Focus on Living exhibit at the MA Library

The cover of the book Focus on Living

Marin Academy is very honored this week to host Roslyn Banish’s exhibit Focus on Living: Portraits of Americans with HIV & AIDS. Banish’s exhibit is constantly on tour and travels through schools, colleges, worship centers, medical facilities, museums, conferences, and libraries.  The exhibit at the MA library is actually Banish’s personal copy of her exhibit, which she has been generous enough to share with the MA community is honor of World AIDS Day (December 1).

MA teacher Susan Adams is friends with Banish and helped organize the exhibit.  Susan feels that there is still so much misinformation about AIDS and that, “education is everything.”  Regarding the exhibit, Susan said,

“There is a clarity and simplicity to the photos—they’re so stark, and the stories really catch you.”

Susan and I spoke about how AIDS once was thought of as the “gay disease” and how Banish’s work shows that HIV / AIDS affects everyone regardless of gender, ethnicity, and sexual preference.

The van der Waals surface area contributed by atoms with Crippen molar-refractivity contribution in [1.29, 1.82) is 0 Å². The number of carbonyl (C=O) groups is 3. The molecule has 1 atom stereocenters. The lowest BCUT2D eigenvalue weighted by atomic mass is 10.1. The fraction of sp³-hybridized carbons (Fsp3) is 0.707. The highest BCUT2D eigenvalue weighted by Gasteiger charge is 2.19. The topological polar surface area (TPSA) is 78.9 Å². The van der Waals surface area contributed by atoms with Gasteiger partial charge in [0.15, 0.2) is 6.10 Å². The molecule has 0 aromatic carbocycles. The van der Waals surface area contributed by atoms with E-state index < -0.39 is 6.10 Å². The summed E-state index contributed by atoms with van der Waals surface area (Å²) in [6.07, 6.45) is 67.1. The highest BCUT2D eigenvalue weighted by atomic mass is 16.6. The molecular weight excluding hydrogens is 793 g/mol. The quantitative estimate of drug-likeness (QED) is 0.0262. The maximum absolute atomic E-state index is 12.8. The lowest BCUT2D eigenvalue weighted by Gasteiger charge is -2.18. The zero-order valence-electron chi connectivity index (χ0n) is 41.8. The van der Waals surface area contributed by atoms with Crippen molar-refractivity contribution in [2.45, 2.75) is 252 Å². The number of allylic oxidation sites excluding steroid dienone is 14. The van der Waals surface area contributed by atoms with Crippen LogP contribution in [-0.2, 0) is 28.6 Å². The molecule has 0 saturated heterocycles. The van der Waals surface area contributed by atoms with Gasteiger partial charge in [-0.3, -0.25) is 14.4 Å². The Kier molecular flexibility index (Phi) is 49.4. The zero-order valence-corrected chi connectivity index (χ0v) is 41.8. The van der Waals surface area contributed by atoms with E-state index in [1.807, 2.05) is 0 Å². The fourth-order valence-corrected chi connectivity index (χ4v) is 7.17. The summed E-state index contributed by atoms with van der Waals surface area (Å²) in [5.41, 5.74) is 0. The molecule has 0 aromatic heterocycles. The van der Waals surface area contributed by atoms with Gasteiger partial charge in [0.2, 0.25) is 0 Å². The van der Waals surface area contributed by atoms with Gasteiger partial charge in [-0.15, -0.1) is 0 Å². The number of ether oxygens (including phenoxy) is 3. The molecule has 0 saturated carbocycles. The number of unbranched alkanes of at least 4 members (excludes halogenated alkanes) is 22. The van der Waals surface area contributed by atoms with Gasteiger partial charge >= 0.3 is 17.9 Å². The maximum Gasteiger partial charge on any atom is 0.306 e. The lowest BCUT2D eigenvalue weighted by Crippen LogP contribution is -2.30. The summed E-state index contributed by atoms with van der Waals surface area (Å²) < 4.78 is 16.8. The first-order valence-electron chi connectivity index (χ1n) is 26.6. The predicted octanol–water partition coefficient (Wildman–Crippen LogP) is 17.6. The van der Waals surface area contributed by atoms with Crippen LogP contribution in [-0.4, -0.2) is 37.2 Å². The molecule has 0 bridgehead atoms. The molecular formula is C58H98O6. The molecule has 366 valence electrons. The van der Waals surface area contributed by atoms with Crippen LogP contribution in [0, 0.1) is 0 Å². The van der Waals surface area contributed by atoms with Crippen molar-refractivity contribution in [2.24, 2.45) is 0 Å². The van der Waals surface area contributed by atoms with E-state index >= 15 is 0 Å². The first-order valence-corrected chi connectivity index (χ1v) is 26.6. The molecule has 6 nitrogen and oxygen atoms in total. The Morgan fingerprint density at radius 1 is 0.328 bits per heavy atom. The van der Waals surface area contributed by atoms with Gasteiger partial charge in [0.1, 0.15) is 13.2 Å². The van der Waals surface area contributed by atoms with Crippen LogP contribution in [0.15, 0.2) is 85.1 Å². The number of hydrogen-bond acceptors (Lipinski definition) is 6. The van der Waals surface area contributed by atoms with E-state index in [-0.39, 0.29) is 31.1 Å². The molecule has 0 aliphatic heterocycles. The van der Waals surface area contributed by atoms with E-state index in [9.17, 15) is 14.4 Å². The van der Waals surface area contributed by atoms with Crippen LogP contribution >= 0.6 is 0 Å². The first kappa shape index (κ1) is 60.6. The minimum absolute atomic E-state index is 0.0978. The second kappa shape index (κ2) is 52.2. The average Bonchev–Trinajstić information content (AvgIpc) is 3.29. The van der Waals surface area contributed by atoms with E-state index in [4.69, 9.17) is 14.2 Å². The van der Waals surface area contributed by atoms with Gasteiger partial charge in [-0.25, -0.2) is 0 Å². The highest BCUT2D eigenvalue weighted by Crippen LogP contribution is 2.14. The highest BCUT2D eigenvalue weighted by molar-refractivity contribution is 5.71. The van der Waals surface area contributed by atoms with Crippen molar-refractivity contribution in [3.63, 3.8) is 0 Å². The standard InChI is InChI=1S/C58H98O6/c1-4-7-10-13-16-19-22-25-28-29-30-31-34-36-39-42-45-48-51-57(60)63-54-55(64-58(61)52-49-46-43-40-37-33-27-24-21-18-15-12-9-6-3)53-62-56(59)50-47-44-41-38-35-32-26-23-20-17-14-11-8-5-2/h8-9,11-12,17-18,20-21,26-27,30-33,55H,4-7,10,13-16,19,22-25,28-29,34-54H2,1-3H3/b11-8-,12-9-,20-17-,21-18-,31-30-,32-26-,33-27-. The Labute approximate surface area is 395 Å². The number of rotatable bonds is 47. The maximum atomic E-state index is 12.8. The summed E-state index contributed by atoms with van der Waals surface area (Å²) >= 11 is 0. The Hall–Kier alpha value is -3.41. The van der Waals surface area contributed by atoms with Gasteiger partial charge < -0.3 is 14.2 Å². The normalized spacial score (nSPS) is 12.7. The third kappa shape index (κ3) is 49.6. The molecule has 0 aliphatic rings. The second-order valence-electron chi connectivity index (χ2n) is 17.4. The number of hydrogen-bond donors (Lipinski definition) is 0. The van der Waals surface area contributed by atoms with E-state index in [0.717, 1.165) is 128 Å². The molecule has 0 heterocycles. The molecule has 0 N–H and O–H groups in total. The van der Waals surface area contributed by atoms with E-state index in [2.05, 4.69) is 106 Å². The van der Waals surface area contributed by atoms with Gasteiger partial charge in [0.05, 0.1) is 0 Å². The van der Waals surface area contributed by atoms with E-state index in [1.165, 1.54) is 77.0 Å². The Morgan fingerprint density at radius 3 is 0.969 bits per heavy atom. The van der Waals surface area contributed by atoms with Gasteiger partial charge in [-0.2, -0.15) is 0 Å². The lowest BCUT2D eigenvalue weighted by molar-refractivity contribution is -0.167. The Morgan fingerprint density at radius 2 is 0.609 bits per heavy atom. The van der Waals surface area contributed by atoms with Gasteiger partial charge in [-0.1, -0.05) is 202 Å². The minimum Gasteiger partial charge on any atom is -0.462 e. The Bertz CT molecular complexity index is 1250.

Sanjai Moses, Dean of Multicultural Life at MA, visited the exhibit and I asked her what she thought students could glean from this exhibit. Sanjai got involved with peer education in her freshman year, and spent the next 12 years in HIV / AIDS related education and prevention for Bay Area youth.  She shared the following:

The people in the photos are people just like you and me. This year there will be 46,000 new infections of HIV-34% will be among young people ages 13-25. I hope that the exhibit inspires our students to get involved in HIV activism and reminds the entire community that HIV has not gone away.

We spoke a little about how the perception of HIV / AIDS has changed over the years and how new pharmaceuticals have impacted how people, especially young people, think about the disease. Sanjai, while cautioning that young people still need to be aware of HIV, also stated,  “With new medications and treatments, people assume that HIV can be a manageable long-term illness. This can be true for some but not all. HIV/AIDS is still a silent disease in many communities including communities of color and low income communities who cannot afford treatment.”

Banish’s photography, as Susan mentioned, is stark, direct, and honest.  The portraits show strong individuals looking back at us, sharing their stories both visually and textually.  The show runs from Until December 11–come see it for yourself.

More information about Focus on Living: Portraits of Americans with HIV & AIDS can be found at http://www.focusonliving.org.

Other helpful sites:

The Center for Disease Control and Prevention–HIV

World Aids Day


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